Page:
In the LHP publication of Scream, Purpura’s essay is illustrated by Stuart Cawley, whose artistic renderings return both dimension and power to objects—exactly what Purpura enacts with her prose. Her essay explores the unsavory origins of our comfort and convenience—animals driven mad in industrial farms, art that had once been an intimate glimpse into a creator’s vision, objects mass-produced only to be thrown away. All of these are now a “gesture performed over and over, on coffee mugs, tote bags, key chains, and cards, it’s much reduced, quieted so as to be understood. Seeing the scream again and again, we agree not to.” Purpura forces the reader to breach the distance between the dignity of identity and the objectification inherent in a capitalist system, a cause that this publication embodies: every copy of Scream is handmade in the letterpress studio at the Rose O’Neill Literary House, where tools do indeed become “a hand’s extension.”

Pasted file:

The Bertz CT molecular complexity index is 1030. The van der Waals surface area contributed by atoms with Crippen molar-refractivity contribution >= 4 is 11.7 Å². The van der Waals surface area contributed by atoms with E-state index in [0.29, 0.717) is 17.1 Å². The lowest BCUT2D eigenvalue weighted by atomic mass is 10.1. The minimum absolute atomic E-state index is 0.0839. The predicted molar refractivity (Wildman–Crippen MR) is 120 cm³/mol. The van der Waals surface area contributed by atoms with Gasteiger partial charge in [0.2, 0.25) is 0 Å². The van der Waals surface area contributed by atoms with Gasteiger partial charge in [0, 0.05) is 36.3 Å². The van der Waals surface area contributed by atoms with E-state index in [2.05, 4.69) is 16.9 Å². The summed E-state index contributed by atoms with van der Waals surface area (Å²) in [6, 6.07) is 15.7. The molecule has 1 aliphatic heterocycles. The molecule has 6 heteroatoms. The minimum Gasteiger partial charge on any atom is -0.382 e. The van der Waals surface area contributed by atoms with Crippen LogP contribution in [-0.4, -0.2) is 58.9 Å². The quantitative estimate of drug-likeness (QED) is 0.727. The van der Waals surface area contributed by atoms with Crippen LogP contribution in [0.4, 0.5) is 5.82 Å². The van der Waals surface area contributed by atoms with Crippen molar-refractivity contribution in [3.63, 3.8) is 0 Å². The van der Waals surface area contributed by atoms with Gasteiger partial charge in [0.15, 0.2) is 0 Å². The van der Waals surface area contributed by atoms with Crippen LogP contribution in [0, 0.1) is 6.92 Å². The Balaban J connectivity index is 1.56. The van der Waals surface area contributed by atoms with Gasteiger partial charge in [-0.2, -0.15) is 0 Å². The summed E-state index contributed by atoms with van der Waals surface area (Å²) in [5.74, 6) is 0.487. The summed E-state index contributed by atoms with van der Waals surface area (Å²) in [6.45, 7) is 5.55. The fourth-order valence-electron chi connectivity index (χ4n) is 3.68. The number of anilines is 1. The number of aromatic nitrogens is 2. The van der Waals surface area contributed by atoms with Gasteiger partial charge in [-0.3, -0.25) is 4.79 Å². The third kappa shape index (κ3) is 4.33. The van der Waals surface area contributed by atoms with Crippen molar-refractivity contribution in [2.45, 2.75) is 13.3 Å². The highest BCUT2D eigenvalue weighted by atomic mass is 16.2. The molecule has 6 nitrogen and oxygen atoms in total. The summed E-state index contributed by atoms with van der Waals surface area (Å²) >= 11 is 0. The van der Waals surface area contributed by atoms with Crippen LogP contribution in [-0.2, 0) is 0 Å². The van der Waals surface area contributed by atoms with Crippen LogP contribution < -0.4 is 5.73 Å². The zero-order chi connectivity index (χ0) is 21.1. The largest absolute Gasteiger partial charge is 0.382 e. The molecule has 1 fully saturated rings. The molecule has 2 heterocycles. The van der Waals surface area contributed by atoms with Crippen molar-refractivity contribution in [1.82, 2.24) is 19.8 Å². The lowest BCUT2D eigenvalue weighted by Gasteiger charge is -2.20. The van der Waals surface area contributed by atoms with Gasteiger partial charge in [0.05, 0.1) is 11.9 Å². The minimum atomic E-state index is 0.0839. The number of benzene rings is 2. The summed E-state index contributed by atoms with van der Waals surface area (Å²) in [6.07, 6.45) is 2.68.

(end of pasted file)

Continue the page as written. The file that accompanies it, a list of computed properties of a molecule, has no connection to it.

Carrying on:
Purpura is the author of eight collections of essays, poems, and translations. She has been awarded fellowships from the Guggenheim Foundation, the NEA, and the Fulbright Foundation, in addition to four Pushcart Prizes, a grant from the Maryland State Arts Council, and multiple residencies at several artists’ colonies including MacDowell. Her work has been published and anthologized widely. She lives in Baltimore, where she is currently the Writer in Residence at the University of Maryland, Baltimore County. She also teaches at the Rainier Writing Workshop in Tacoma, WA.

Scream (or never minding) will be released in two unique editions. The deluxe letterpress edition ($185), which is letterpress-printed and hand-bound in hardcover, will be available at select independent bookstores and direct from the publisher. The standard paperback edition ($15), which is digitally-printed and perfect bound, will be available for purchase through Small Press Distribution, select independent bookstores, and direct from the publisher.